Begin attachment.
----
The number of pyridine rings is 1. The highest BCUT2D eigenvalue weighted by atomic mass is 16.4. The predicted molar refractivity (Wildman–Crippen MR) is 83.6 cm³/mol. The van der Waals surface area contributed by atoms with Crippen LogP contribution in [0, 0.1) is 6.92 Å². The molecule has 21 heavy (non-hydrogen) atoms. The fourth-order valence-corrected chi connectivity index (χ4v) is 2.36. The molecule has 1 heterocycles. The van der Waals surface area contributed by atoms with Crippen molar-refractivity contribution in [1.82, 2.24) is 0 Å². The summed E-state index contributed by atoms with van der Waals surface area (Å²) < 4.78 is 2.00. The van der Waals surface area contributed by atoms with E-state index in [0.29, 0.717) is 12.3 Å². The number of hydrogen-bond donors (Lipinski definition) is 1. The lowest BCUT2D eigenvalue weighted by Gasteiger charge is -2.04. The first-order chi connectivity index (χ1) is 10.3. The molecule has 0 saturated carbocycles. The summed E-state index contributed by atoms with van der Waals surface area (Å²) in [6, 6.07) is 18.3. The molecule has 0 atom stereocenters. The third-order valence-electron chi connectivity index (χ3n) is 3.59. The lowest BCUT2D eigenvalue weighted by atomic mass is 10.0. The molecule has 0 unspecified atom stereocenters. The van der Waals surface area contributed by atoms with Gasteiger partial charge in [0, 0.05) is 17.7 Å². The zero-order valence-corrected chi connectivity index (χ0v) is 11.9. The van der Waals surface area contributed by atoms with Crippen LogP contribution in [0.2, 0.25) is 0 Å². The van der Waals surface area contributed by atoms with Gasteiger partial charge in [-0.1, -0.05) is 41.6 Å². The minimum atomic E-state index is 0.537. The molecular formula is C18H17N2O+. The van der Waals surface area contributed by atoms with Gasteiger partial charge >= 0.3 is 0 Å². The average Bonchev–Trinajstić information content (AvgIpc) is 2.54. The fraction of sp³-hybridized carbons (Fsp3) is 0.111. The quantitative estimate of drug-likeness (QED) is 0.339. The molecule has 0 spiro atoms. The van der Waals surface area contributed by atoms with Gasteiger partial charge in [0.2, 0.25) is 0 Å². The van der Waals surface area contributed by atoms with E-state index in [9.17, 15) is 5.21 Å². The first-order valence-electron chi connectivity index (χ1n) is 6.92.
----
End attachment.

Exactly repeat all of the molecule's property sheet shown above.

The number of pyridine rings is 1. The highest BCUT2D eigenvalue weighted by atomic mass is 16.4. The predicted molar refractivity (Wildman–Crippen MR) is 83.6 cm³/mol. The van der Waals surface area contributed by atoms with Crippen LogP contribution in [0, 0.1) is 6.92 Å². The molecule has 21 heavy (non-hydrogen) atoms. The fourth-order valence-corrected chi connectivity index (χ4v) is 2.36. The molecule has 1 heterocycles. The van der Waals surface area contributed by atoms with Crippen molar-refractivity contribution in [1.82, 2.24) is 0 Å². The summed E-state index contributed by atoms with van der Waals surface area (Å²) < 4.78 is 2.00. The van der Waals surface area contributed by atoms with E-state index in [0.29, 0.717) is 12.3 Å². The number of hydrogen-bond donors (Lipinski definition) is 1. The lowest BCUT2D eigenvalue weighted by Gasteiger charge is -2.04. The first-order chi connectivity index (χ1) is 10.3. The molecule has 0 saturated carbocycles. The summed E-state index contributed by atoms with van der Waals surface area (Å²) in [6, 6.07) is 18.3. The molecule has 0 atom stereocenters. The third-order valence-electron chi connectivity index (χ3n) is 3.59. The lowest BCUT2D eigenvalue weighted by atomic mass is 10.0. The molecule has 0 unspecified atom stereocenters. The van der Waals surface area contributed by atoms with Gasteiger partial charge in [0, 0.05) is 17.7 Å². The zero-order valence-corrected chi connectivity index (χ0v) is 11.9. The van der Waals surface area contributed by atoms with Crippen LogP contribution in [0.2, 0.25) is 0 Å². The van der Waals surface area contributed by atoms with Gasteiger partial charge in [-0.1, -0.05) is 41.6 Å². The minimum atomic E-state index is 0.537. The molecular formula is C18H17N2O+. The van der Waals surface area contributed by atoms with Gasteiger partial charge >= 0.3 is 0 Å². The average Bonchev–Trinajstić information content (AvgIpc) is 2.54. The fraction of sp³-hybridized carbons (Fsp3) is 0.111. The quantitative estimate of drug-likeness (QED) is 0.339. The molecule has 0 spiro atoms. The van der Waals surface area contributed by atoms with Gasteiger partial charge in [0.2, 0.25) is 0 Å². The van der Waals surface area contributed by atoms with E-state index in [9.17, 15) is 5.21 Å². The first-order valence-electron chi connectivity index (χ1n) is 6.92.